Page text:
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Rose Quarter Freeway Expansion May Return

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The proposed Rose Quarter freeway expansion may get a boost this month. Portland city commissioners will vote this month on whether or not to reestablish a formal link between the city and the state Department of Transportation’s expansion project.

The city left the project last year due to disputes over Lower Albina. I-5 bisected this historically black neighborhood back in the 1960s. The city, along with an Albina nonprofit, said last year that the state failed to produce plans to reconnect the bisected neighborhood. This lack of planning led the city to abandon the project.

However, the state has since amended its plans. After an intervention from Gov. Kate Brown, the Oregon DOT added plans for better freeway covers to the Rose Quarter project. These plans will allow for multi-story developments on top of the covered freeway. As a result of the new plans, the city is expected to return to the project with cautious optimism.

Rose Quarter freeway project remains controversial

While the project is starting to make some headway, there are still concerns about its overall viability. The ODOT announced in January that its funds were significantly short of what it needed to complete the project. Though the state committed $500-$700 million to the project, the agency said the project would ultimately cost over $1 billion. In response to the funding gap, the state will likely seek federal infrastructure funding.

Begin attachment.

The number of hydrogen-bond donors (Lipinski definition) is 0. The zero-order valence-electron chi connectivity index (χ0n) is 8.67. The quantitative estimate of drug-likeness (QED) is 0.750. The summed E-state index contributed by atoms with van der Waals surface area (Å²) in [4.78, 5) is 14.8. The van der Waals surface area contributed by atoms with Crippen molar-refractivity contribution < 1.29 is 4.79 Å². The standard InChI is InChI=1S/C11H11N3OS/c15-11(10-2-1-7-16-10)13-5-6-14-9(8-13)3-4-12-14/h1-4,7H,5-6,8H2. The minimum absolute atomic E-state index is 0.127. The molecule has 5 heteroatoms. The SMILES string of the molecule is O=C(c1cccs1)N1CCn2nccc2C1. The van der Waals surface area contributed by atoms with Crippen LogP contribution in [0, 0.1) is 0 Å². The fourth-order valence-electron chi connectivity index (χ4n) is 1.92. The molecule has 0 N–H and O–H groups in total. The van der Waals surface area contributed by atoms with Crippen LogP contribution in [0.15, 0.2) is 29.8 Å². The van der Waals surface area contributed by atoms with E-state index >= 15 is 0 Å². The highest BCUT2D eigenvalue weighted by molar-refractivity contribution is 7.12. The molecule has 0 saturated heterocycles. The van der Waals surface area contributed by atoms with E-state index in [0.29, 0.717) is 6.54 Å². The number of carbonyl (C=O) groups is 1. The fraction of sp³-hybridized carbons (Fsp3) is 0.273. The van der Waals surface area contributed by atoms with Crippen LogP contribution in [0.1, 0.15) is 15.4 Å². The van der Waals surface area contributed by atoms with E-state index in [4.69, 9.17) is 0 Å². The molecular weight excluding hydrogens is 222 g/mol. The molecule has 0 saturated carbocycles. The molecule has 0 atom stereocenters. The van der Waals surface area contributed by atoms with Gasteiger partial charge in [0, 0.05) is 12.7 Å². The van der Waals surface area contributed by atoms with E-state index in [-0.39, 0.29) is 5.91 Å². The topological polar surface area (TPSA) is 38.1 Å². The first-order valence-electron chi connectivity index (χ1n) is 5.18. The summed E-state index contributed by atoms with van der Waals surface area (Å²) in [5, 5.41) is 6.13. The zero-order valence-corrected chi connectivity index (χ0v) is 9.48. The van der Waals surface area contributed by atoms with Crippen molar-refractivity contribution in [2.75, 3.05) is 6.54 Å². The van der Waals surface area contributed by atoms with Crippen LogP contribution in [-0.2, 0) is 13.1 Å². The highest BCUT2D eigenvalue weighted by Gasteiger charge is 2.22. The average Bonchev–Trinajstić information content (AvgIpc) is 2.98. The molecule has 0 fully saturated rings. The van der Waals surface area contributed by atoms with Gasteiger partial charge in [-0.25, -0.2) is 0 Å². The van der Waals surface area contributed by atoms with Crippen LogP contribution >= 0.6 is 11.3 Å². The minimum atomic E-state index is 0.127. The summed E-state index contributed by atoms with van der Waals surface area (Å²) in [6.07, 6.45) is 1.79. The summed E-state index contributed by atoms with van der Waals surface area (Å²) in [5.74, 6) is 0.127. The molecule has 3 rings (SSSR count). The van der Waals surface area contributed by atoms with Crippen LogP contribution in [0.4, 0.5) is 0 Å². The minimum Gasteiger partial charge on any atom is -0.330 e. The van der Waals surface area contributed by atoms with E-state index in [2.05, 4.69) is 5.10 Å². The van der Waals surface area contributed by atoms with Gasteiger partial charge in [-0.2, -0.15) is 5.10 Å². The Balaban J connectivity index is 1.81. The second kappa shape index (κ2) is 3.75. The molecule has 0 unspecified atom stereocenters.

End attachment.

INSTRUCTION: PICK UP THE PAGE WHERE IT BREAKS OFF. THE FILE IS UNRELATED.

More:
The project has also drawn the ire of climate activists. In May, the Portland Youth Climate Strike hosted a protest at Portland City Hall against the freeway expansion project. The young protesters noted a phenomenon known as “induced traffic demand,” in which building or expanding freeways entices more drivers. This, in turn, causes traffic and emissions to rise. One of the main stated goals of the project is to reduce congestion, but the protesters believe that congestion will increase as a result of the expansion.

City officials hope that the project will ultimately be a plus for Portland. If it lives up to its billing, the project could significantly reduce congestion in downtown Portland, allowing for easier service for things such as our expedited car shipping service. As a result, we hope that the project does what it intends to do.

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